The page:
Sexual Assault Prevention Evaluation Checklist: MCASA’s Sexual Assault Prevention Evaluation Checklist serves as a user-friendly guide that explains what prevention evaluation can look like and what is involved in the evaluation process. This checklist is designed to be a technical assistance guide for programs that are looking to include evaluation strategies in their prevention work.
MCASA’s Speak Up. Speak Out. focuses on engaging bystanders in preventing sexual violence on college campuses statewide. To learn more about this prevention campaign, visit the Speak Up. Speak Out. website.
MCASA’s How Guys Can Help Prevent Sexual Violence on Campus Brochure: Men are a critically important partner in preventing sexual violence. This brochure is a resource for engaging college men in preventing sexual violence on campus. It includes information on the effects of sexual assault, prevention tips, and resources. To download this brochure, click here.
MCASA’s Power of One Campaign: MCASA’s Power of One Campaign was created to show the power that even one individual can have. It uses the three D’s* to illustrate the options you have when it comes to preventing sexual violence. For more information about this campaign, visit our Power of One page.
The Rape and Sexual Assault Prevention Program (RSAPP) was created by the Maryland Department of Health to reduce the statewide incidence of rape and sexual assault and improve service delivery to victims of this violent criminal act. The two main components of the Rape and Sexual Assault Prevention Program are a school-based component and a community-based component. To learn more, visit the RSAPP website.
Green Dot is a violence prevention strategy that teaches everyone personalized skills needed to stop rape, partner violence and stalking from happening. It also teaches each of us how we can promote safety in the environments in which we interact every day. To learn more, visit the Green Dot website.
Bringing in the Bystander is a program from the Prevention Innovations Research Center at the University of New Hampshire. It focuses on the bystander approach in preventing sexual violence. The program takes on a community approach to prevention and teaches people how to intervene in problematic situations. To learn more, visit the Bringing in the Bystander webpage.
Men Can Stop Rape’s mission is to mobilize men to use their strength for creating cultures free from violence, especially men’s violence against women. Instead of helping women reduce their risk of being victims of men’s violence, this campaign focuses on helping men use their strength in positive ways in all of their relationships. For more information, visit the Men Can Stop Rape website.
Coaching Boys into Men is a program from Futures Without Violence that focuses on engaging men and boys in the prevention of sexual violence. The program focuses on the influential relationships between athletic coaches and young athletes and promotes respectful behaviors, emphasizing prevention of harassment, relationship abuse, and sexual violence. For more information about this program, visit the Coaching Boys Into Men Webpage.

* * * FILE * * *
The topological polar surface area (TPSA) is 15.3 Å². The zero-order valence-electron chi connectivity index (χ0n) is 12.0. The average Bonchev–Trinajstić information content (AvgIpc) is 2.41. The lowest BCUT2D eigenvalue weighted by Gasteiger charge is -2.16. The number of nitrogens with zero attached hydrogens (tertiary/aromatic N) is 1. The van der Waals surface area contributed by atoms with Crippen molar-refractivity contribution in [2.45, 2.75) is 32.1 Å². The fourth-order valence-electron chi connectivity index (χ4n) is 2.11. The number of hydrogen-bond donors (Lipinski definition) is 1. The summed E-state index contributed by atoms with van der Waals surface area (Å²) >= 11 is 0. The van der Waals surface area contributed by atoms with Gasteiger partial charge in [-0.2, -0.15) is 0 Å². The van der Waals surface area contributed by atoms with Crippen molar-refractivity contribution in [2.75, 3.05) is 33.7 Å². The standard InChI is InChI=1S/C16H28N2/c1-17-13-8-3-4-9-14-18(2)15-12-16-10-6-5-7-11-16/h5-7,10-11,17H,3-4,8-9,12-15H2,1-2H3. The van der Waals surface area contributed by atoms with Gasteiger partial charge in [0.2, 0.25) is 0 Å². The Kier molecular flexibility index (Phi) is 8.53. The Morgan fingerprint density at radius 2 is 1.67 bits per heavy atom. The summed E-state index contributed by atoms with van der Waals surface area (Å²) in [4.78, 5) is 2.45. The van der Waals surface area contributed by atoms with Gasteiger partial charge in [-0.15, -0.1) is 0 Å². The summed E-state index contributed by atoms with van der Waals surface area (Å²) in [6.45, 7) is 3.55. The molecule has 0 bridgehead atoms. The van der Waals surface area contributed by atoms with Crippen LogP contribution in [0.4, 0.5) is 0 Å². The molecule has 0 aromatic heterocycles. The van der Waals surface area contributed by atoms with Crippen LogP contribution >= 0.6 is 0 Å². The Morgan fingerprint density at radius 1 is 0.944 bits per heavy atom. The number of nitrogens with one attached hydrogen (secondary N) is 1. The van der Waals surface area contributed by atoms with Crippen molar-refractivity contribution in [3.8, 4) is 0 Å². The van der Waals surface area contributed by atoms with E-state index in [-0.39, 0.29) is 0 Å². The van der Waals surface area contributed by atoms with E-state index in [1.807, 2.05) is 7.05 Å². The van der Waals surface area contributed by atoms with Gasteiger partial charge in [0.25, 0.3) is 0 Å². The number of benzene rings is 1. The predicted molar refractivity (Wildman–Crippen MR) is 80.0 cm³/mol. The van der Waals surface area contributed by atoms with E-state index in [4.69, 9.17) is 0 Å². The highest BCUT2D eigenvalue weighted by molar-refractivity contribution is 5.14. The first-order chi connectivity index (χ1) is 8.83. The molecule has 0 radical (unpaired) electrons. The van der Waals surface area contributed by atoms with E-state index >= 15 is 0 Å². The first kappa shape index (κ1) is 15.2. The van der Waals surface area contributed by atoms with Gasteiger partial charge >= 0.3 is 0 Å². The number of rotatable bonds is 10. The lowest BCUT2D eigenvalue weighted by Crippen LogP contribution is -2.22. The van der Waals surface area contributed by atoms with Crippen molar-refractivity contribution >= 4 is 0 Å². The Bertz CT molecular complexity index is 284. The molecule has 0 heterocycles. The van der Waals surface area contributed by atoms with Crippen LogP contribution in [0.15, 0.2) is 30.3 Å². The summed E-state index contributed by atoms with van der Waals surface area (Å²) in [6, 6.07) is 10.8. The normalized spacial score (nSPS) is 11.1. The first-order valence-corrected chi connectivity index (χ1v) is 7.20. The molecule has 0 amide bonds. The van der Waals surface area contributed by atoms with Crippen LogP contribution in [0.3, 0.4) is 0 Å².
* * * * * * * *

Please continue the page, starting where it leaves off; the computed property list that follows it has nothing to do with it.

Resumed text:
Hollaback is a movement to end street harassment powered by a network of local activists around the world. They work together to better understand street harassment, to ignite public conversations, and to develop innovative strategies to ensure equal access to public spaces. For more information visit the Hollaback website.
PreventConnect is a national project of the California Coalition Against Sexual Assault (CALCASA) that focuses on primary prevention of sexual violence. PreventConnect provides resources on primary prevention and hosts web conferences on prevention-related topics. To learn more, visit the PreventConnect website.
National Sexual Violence Resource Center (NSVRC) focuses on preventing and responding to sexual violence through resource-sharing, collaboration, and research. NSVRC provides resources on a variety of prevention-related topics, including statistics and research on prevention, information on prevention programming, and bystander intervention. To learn more, visit NSVRC’s website.
Rape Crisis Center (RCC) Quarterly Reporting Document: This document is from the ‘New Quarterly Reporting for Sexual Violence Prevention Activities Webinar’ held in March 2017 on the new reporting requirements for RCCs. RCCs are now required to use this form in reporting their prevention activities. To access this document, please click here. For technical assistance on this form or on best practices for evaluating prevention activities, please reach out to MCASA at [email protected]
Sexual assault is epidemic in the United States. About 1 in 5 women (18.3%) and 1 in 71 men (1.4%) in the U.S. have been raped at some time in their lives (NISVS, pg. 1). Often the perpetrator is someone the victim knows.
Given the prevalence of sexual assault, it is undeniable that communities of faith contain both survivors and perpetrators. These communities are often hotspots for abuse and negligence, but they also have the potential to be safe spaces of prevention and restoration.
How are religious leaders and faith communities to prevent sexual assault and to react when survivors or perpetrators come forth? Different faith communities may have different values and standards of action that are important to them. However, despite their unique values and beliefs, all faith communities should be prepared to support people in need of healing following sexual assault. Community leaders, including spiritual leaders, should be educated about sexual assault and develop partnerships with organizations and experts in the field who can help them to cultivate a community of safety and accountability.
The following organizations are working with faith communities to combat sexual assault:
The following documents will help spiritual leaders and communities to begin combatting sexual assault: